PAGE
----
Christina Trampota

Community Development Financial Institutions (CDFIs) are banking institutions designed specifically to serve underbanked communities. These communities are often low on the socio-economic ladder, and they often need financial services designed specifically for them. But because the traditional banking model often views people and businesses in these communities as high risk, they’re often overlooked.

That’s where financial institutions like Quontic Bank come in. Quontic Bank is a CDFI based in New York City, but because of their emphasis on the mobile experience, they’re able to serve customers in all 50 states. Patrick Sells, Quontic’s Chief Innovation Officer and this week’s guest on the Fintech Growth Talk, sees this not only as an advantage but an evolution.

According to Sells, Quontic is aiming to be the first “mobile-only” banking institution by essentially getting rid of online banking and moving all functions to their mobile application. This suits Quontic’s customers and their needs well, given that approximately 71 percent of U.S. adults earning less than $30,000 per year own a smartphone. That might be smaller than smartphone penetration among all incomes (96 percent), but only 56 percent of adults in that income bracket have home broadband. In other words, people in underserved communities dramatically rely on their smartphones for everything related to the internet, including banking.

For CDFIs, moving to mobile-only is a logical step, says Sells. For the underbanked, CDFIs have more flexibility around borrower requirements on loans, which is the top banking service underserved populations often need. Traditional banks have tighter regulations and policies that have been developed over decades, but they were never designed for the modern economy. For example, most gig economy workers are underbanked because the documents they have don’t check the boxes a traditional bank requires. So, it’s more difficult for them to get mortgages and loans. However, there is a lot of other data that banks can now analyze and still make responsible loans that are good for both the borrower and lender. That’s why being able to open an account in three minutes on a mobile app is an essential benefit mobile-only CDFIs can offer, but it’s also a starting point for all other banking services.

That said, it’s not realistic to be mobile or not, or digital or not. Sells believes the future of banking is a much more integrated mobile/in-person experience. In fact, he envisions a future where customers can use self-serve kiosks in physical branches to conduct all their banking (not just ATM deposits and withdrawals) that are safer and more secure.

What’s holding back the banking industry, then, from adopting these more customer-centric digital features? Sells believes it’s a lack of developers working directly in banks. Most banks typically outsource this function to development agencies and fintech firms. The challenge, of course, is regulation. Where fintechs often thrive with innovation, they also often fall short when it comes to understanding compliance and implementing technologies and/or policies that protect them and the financial institution with whom they’ve partnered. But having developers in house can make a huge difference because they have “all the keys to the kingdom,” and don’t have as many regulatory obstacles to getting the data they need to develop digital services.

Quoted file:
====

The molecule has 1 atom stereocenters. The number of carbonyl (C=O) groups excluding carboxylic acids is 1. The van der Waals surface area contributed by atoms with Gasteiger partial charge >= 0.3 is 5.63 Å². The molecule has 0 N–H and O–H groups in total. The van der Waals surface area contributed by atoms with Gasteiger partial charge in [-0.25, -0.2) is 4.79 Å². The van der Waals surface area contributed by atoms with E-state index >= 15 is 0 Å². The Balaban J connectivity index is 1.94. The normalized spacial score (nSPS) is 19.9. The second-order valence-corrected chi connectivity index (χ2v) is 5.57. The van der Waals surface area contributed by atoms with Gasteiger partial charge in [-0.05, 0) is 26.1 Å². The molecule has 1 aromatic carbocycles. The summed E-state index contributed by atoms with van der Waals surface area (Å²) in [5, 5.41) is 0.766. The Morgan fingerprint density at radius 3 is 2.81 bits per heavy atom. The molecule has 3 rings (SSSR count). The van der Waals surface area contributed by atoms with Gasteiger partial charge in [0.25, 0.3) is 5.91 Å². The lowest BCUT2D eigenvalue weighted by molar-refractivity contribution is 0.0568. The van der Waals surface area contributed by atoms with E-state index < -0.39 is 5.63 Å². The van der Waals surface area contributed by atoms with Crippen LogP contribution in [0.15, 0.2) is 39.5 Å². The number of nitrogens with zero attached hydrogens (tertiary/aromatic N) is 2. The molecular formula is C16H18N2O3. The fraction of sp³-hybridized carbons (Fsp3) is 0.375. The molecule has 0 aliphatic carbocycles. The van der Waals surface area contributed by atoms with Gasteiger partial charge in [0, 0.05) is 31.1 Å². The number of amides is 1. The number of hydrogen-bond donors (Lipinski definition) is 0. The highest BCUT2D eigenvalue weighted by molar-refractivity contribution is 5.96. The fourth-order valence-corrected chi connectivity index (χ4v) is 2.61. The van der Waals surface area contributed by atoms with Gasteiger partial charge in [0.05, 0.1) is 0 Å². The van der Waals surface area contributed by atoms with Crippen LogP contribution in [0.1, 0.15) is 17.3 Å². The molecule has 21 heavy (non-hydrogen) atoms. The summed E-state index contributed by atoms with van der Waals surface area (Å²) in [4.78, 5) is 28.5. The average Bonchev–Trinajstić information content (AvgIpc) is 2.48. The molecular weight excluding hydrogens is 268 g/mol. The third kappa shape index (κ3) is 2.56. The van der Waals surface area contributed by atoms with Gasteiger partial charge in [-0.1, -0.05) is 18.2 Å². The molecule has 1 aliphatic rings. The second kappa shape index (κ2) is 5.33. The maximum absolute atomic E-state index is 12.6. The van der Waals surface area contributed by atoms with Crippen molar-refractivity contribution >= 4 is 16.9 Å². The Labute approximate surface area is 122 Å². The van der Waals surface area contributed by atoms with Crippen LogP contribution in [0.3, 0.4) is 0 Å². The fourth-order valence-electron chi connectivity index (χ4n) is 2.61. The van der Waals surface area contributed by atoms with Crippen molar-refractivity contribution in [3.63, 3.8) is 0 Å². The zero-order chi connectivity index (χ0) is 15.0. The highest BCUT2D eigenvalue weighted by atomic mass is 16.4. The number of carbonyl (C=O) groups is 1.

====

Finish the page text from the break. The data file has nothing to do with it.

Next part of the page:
Of course, mobile-only banking is likely to accelerate because of COVID, but innovation will as well. There’s not a bank out there that doesn’t want to innovate, says Sells, and it’s often just a matter of cross-breeding innovators with compliance officers at both fintech firms and financial institutions.


Patrick Sells, an award-winning entrepreneur recognized for digital innovation in banking, is on a mission to transform financial services through the fusion of Bitcoin and banking. A deeply held belief of Patrick’s is that the two should be symbiotic in order to create maximum financial security for all. As the Head of NYDIG's Bank Solutions business, Patrick will build upon the momentum from NYDIG's efforts to bring the needed technological infrastructure for banks to be able to offer Bitcoin products and services such as custody, rewards programs and lending opportunities. Prior to joining NYDIG, Patrick served as Chief Innovation Officer at Quontic Bank, where he evolved the firm into a leading adaptive digital bank in the U.S. through a focus on technology and innovation. Prior to Quontic, he built and ran several technology, data and digital marketing companies, and has advised banks and fintech companies on regulatory compliance.

Listen to our full interview with Patrick Sells here: